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The Centers for Disease Control and Prevention (CDC) have provided new data suggesting that it is becoming common to not only diagnosis attention deficit hyperactivity disorder (ADHD) in 2- and 3-year-olds – but also to prescribe medication to these toddlers. As reported in the New York Times, data collected by the CDC suggested an estimate that 10,000 young toddlers are being given stimulant medication. And, of course, it could be more and the number could be growing.
There are many problems with diagnosing and medicating young toddlers for ADHD. Here are three primary issues:
ADHD is difficult to diagnosis – even in older children. While comprehensive, multidisciplinary clinical teams can offer productive diagnostic assessments of school aged children, ADHD is still difficult to diagnosis with certainty. It’s clear from prior analyses and studies that many school aged children are being given diagnoses of ADHD without such careful clinical evaluation and put on medications that they may not need. Given this, the idea that ADHD can be reliably diagnosed in 2- and 3-year-olds is shaky, to say the least – or simply not advisable.
The effects of stimulant medications in young toddlers have not been studied. Stimulant medications require careful clinical monitoring in school-aged children. It is controversial to administer them to 4- and 5-year olds. Prescribing them to 2- and 3-year-olds is not within the clinical boundaries. There is a reason that drugs are studied and approved for specific conditions and age groups. We don’t know the side effects of stimulants on young toddlers or how they influence the developing brain.
Behavioral management of toddlers is important but can be achieved without medication. Young toddlers need to be socialized. They need to have some structure and learn boundaries. They need to know how to modify their behavior in different settings. These are developmental goals, not the stuff of psychiatric diagnosis. If parents are having difficulties with young toddlers – and as we know, they can be rambunctious, as they should be – it’s certainly worth thinking about getting some advice or even learning behavioral management techniques that can be especially effective with some youngsters. The idea that this process may be circumvented by inappropriate clinical diagnosis and drug treatment is very troubling – especially since there is good evidence that behavioral techniques work and no evidence supporting the use of stimulant medication in young toddlers.
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At the recent Mom 2.0 Summit, I heard from a lot of moms who described recent debates – at their children’s schools – about the role of the arts in early education. In particular, during a series of roundtable workshops and discussions led by Elmer’s Products, Inc, numerous stories were shared about schools that are reducing – or cutting completely – time for the arts (particularly the visual arts and crafting ) in order to focus exclusively on “academics” (meaning reading and mathematics). As a developmental researcher, this practice is disconcerting to me, as it reflects a fundamentally flawed perspective on cognitive development in the early, formative years of life.
We’ve known for decades the value of hands-on activities in early childhood. Arts and crafts, as typically practiced in preschool and the early formal school years, have always been recognized as a primary way of promoting the all-important fine motor skills that provide a primary mechanism for cognitive exploration and learning (hence the value of literal “hands-on learning”). Current research has begun to uncover even more benefits. Thus, a central component of these many conversations at Mom 2.0 focused on an emerging paradoxical situation in education: as the research evidence supporting involvement in the arts increases, the opportunities for young children to engage in the arts may be declining.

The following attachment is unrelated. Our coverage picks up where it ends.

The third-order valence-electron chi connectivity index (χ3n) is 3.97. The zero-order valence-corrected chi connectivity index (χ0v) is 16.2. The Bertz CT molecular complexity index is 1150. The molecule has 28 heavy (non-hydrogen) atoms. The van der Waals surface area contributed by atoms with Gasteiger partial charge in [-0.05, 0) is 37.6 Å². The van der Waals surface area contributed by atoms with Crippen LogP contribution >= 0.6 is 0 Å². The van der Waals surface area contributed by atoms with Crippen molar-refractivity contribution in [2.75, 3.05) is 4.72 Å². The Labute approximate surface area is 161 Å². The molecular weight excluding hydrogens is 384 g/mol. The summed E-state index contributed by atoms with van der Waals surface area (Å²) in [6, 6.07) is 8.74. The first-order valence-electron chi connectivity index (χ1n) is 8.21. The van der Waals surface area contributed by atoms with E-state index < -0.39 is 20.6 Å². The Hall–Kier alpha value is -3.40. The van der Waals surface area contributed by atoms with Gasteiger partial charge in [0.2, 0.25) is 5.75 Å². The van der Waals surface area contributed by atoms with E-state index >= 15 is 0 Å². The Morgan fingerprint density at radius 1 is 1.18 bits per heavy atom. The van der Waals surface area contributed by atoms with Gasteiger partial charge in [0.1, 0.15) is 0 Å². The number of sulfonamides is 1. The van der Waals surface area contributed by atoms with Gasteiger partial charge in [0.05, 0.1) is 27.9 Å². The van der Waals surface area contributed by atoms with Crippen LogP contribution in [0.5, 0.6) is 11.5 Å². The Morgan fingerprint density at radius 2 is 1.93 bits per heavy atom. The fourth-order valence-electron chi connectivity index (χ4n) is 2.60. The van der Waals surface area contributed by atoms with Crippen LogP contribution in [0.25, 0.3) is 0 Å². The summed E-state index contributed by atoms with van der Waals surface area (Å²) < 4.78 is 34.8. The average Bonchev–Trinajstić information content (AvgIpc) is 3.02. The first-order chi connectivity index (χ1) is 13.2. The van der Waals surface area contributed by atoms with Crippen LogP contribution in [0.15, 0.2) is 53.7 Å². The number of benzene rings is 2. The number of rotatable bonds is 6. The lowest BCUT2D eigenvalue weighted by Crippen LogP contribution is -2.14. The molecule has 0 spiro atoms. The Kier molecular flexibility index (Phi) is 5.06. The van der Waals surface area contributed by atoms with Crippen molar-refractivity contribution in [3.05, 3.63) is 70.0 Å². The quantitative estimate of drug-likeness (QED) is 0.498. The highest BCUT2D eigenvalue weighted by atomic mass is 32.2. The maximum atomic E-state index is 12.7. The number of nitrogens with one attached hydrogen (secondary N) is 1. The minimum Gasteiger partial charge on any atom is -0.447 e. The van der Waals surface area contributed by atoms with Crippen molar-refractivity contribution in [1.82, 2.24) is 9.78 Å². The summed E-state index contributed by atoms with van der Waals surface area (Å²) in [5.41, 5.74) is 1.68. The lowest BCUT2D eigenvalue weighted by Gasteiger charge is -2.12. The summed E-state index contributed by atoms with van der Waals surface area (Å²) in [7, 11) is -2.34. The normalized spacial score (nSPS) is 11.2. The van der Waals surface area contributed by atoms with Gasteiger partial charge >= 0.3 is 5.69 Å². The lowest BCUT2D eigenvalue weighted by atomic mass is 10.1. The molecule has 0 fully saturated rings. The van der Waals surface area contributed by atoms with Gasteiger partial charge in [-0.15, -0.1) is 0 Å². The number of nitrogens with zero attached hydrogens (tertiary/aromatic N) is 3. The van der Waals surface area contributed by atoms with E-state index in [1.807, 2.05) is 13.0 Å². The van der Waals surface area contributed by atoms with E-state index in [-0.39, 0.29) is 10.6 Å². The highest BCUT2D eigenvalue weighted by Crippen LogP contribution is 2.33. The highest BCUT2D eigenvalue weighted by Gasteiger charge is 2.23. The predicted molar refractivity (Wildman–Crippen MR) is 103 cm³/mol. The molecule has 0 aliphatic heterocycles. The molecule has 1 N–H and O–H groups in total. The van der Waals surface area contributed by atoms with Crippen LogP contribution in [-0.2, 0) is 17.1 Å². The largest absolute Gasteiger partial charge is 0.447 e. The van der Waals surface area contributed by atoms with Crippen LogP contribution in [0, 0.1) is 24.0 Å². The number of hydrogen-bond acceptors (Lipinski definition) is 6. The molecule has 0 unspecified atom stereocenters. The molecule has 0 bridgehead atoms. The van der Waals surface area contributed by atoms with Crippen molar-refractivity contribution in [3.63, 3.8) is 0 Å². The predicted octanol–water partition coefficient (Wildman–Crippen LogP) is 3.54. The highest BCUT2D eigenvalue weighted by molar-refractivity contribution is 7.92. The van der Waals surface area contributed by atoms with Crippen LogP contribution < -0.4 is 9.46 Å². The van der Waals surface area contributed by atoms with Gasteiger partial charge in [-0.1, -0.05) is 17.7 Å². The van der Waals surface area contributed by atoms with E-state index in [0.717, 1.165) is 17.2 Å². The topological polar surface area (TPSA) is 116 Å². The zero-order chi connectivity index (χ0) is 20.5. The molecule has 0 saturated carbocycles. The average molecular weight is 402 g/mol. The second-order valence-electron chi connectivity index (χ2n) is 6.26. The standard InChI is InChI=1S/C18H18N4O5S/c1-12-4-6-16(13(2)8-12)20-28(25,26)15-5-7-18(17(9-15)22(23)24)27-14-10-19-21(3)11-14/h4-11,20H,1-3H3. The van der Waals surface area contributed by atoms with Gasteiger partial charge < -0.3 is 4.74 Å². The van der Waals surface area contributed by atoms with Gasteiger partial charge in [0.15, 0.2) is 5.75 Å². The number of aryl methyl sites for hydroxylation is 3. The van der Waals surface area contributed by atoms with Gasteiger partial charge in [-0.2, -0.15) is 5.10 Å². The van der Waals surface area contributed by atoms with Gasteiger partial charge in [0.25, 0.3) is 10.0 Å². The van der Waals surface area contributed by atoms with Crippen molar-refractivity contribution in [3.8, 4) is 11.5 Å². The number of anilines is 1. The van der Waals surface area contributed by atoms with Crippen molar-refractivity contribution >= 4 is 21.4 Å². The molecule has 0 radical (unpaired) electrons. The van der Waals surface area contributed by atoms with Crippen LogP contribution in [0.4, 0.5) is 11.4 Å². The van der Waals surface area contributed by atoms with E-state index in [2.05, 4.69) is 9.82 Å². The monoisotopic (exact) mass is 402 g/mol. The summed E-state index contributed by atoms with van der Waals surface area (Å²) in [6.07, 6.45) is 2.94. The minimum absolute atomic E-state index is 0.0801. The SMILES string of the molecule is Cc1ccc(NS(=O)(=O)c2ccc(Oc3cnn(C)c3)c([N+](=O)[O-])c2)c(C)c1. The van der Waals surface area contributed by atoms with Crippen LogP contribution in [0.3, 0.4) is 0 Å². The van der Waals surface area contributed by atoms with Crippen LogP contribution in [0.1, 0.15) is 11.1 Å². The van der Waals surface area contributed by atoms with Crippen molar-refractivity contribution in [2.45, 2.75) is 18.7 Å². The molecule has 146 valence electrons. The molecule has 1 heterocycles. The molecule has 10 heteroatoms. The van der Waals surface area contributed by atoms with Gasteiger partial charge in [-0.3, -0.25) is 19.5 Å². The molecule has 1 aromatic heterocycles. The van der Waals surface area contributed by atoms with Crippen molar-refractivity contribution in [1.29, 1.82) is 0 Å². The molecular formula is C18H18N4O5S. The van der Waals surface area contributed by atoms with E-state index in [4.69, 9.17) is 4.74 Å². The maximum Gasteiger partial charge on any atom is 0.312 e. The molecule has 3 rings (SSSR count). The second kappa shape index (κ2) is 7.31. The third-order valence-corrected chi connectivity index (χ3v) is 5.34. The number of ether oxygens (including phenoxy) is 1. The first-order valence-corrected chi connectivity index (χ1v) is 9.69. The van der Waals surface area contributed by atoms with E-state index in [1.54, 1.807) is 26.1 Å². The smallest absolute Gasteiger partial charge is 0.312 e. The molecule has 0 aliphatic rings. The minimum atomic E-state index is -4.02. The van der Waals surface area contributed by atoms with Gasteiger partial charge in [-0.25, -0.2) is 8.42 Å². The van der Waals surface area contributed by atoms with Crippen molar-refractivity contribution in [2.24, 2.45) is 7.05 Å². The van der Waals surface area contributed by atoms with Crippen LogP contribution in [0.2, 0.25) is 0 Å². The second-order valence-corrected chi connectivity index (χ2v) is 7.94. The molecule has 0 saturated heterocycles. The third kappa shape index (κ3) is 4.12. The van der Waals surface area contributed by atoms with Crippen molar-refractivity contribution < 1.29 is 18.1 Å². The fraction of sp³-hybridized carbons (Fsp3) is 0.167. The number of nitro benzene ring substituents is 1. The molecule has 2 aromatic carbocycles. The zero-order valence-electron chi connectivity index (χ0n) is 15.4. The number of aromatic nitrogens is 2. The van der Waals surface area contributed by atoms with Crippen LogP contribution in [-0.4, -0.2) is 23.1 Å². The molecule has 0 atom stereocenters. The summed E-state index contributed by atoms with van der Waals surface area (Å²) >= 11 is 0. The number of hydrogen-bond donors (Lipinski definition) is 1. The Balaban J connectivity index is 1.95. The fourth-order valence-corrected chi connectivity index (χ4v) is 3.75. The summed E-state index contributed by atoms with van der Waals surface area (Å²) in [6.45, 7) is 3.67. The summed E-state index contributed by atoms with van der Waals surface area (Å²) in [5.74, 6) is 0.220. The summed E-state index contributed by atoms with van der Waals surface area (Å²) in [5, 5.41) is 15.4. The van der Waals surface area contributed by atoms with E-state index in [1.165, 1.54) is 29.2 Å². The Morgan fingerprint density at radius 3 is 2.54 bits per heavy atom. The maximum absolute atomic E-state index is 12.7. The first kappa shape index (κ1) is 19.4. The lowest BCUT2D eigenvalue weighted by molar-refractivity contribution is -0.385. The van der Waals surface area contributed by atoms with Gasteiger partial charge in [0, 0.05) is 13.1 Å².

The argument for “academics rather than arts” is simple – the primary goal of education is to accelerate the development of formal scholastic skills like reading, writing, and mathematics. Of course, children’s cognitive capacities extend far beyond these core “academic” abilities. Initiatives like STEAM (science, technology, engineering, arts, mathematics) provide compelling frameworks that integrate the arts with science and mathematics. Developmental researchers have begun to articulate how the arts, in the early years, support the development of core cognitive skills (skills that are applicable to a wide range of academic subjects). For example, research conducted in partnership with Elmer’s Let’s Bond initiative identified, via survey of experts in child development, three such processes fostered by participation in arts and crafts:
- Visual-spatial skills (e.g., pattern recognition, detection of sequences, spatial rotation)
- Fine motor support for school readiness (e.g., motor manipulation of writing instruments)
- Executive functioning abilities (e.g., working memory, selective attention)
Educational research Jennifer S. Groff has provided a compelling theoretical model and rationale for the primary role that the visual arts play in development and education in an influential paper published in the Harvard Educational Review. Consider this summation from the abstract of that paper:
Emerging research on the brain’s cognitive processing systems had led Groff to put forth a new theory of mind, whole-mindedness. Here she presents the evidence and construct for this frame of mind, how it sits in relation to multiple intelligences theory, and how it might redefine the justification for arts education in schools, particularly in our digitally and visually rich world.
The point about our “digitally and visually rich world” deserves a bit of expansion. Groff argues that visual information processing – those core brain processes engaged by the visual arts – are a primary cognitive skill set and primary mechanism for how children learn. As our world becomes more visually driven, we are beginning to understand in greater depth just how important these abilities are for learning and cognitive development. Promoting these critical abilities via the arts do not come at the sacrifice of developing traditional “academic” skills. Rather, the arts not only offer support for later verbal and mathematical fluency, but also provide essential platforms for enhancing and fostering core cognitive skills that are essential for today’s young children.